The Engravings Cabinet enthralled me. The wooden wall panels were decorated with engravings inspired by works of prominent artists, such as Peter Paul Rubens. Each wall showed off engravings with a different theme. I was especially drawn to the works dealing with life in the Vatican, though the ones focusing on French rulers also grabbed my attention. I was especially impressed with the 18th century Holland Baroque furniture with floral and plant motifs. I recalled admiring this style in the Český Šternberk Castle not far from Prague.

The stunning Hall of Ancestors contained 40 portraits of former owners and their families. I knew that each portrait told the story of a life, of dreams that did or did not come true, of love, of troubles and of pain. As I gazed around me at the portraits, I wondered what each person’s story was. I also noted the blue and white Meissen porcelain decorating the room. A jewel chest and two tables glittered gold.

The octagonal Ceremonial Hall featured Classicist illusive wall painting that covered the 18th century Rococo frescoes with mythological themes. I wondered what exactly the frescoes had looked like. A chandelier gave the illusion that it was gold.

The Rájec library, covering three rooms, contained 60,000 volumes, making it the largest chateau library in Moravia. Its possessions included medieval manuscripts pertaining to black magic. It dated back to the 1770s and was adorned in Empire style. What really caught my attention were the three standing skeletons in the second room. Two skeletons had one arm on each of their skulls. I wondered if they were scratching their skulls because they were puzzled by the box office brunette’s behavior.  The other skeleton was headless.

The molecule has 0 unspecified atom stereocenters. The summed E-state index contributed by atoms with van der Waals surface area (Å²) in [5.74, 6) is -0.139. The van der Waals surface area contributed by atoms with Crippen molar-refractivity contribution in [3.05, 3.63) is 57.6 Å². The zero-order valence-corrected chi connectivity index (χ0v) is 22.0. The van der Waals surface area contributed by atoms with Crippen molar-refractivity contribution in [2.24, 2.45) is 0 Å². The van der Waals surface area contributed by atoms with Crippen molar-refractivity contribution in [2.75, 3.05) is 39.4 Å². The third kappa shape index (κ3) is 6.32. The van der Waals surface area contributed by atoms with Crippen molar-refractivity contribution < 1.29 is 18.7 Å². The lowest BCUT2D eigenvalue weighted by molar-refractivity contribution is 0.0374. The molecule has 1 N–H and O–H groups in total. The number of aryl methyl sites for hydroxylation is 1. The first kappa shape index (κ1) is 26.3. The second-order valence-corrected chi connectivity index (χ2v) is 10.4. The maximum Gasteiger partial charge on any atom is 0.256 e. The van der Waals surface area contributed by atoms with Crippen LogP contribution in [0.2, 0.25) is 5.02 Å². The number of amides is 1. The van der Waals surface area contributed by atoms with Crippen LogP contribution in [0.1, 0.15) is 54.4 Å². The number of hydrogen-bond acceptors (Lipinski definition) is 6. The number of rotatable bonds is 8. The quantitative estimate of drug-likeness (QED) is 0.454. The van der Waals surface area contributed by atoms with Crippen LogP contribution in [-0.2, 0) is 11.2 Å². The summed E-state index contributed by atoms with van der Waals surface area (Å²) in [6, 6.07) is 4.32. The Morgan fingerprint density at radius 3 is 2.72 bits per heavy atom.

ImageNext we ascended to the first floor. The blue and white Meissen porcelain in the Dining Room was exquisite, and in the Big Hall I admired the detailed woodcarving on the gramophone from World War I. In a bedroom there were two intriguing maps – one showed Central Europe in the 1830s while the other was an administrative map of the Czech lands, delineating the different districts, from 1720. I was disappointed we did not get more time to peruse the maps.

In the study three African shields entranced me. On a desk from the 1830s there was a model of a hand that could be used as a paperweight. The Oriental Antechamber included a 17th century jewel chest with Chinese landscapes painted in detail on the drawers. In another bedroom I saw a tapestry decorated with 120 coats-of-arms and some seascapes with raging waves.

Last we visited the chapel, in another building. The Empire style painting of the Virgin Mary was the only intriguing piece inside. Otherwise, it was barren and depressing.

I took a short stroll through the English park, established in 1767, with ponds and a waterfall. I was still puzzled by the anger the woman had unleashed at me as I walked on a narrow path, thick with trees. I pondered on how all my life I had always taken the path less traveled by, the path to adventure, the path that would lead me to get to know myself better as a person. Growing up I had played baseball and ice hockey with boys, for instance.

At a university in America shortly after the Velvet Revolution, I had become enamored by Czechoslovak theatre and the life and works of playwright-turned-president Václav Havel. After graduation I moved to Czechoslovakia, with a modest job teaching English, not knowing the language and not knowing anyone in the country. So much had changed since then. I was not even the same person anymore.

Then I wondered if my memory of this chateau would forever be associated with the rude remarks of that nasty woman at the box office and the Kafkaesque absurdity associated with it. Most probably it would, unfortunately. I remembered reading one travel blogger’s post about how unfriendly and cold Czechs had been to her in Prague. She ended the article by stating she would never return to the Czech Republic. I hoped that someday I would return here, have a positive experience and be full of the enthusiasm I had felt when I first visited this chateau some years ago.

I noticed dark clouds hovering in the sky and glanced at my watch. It was time to head back to the train station.

Tracy A. Burns is a writer, editor and proofreader in Prague.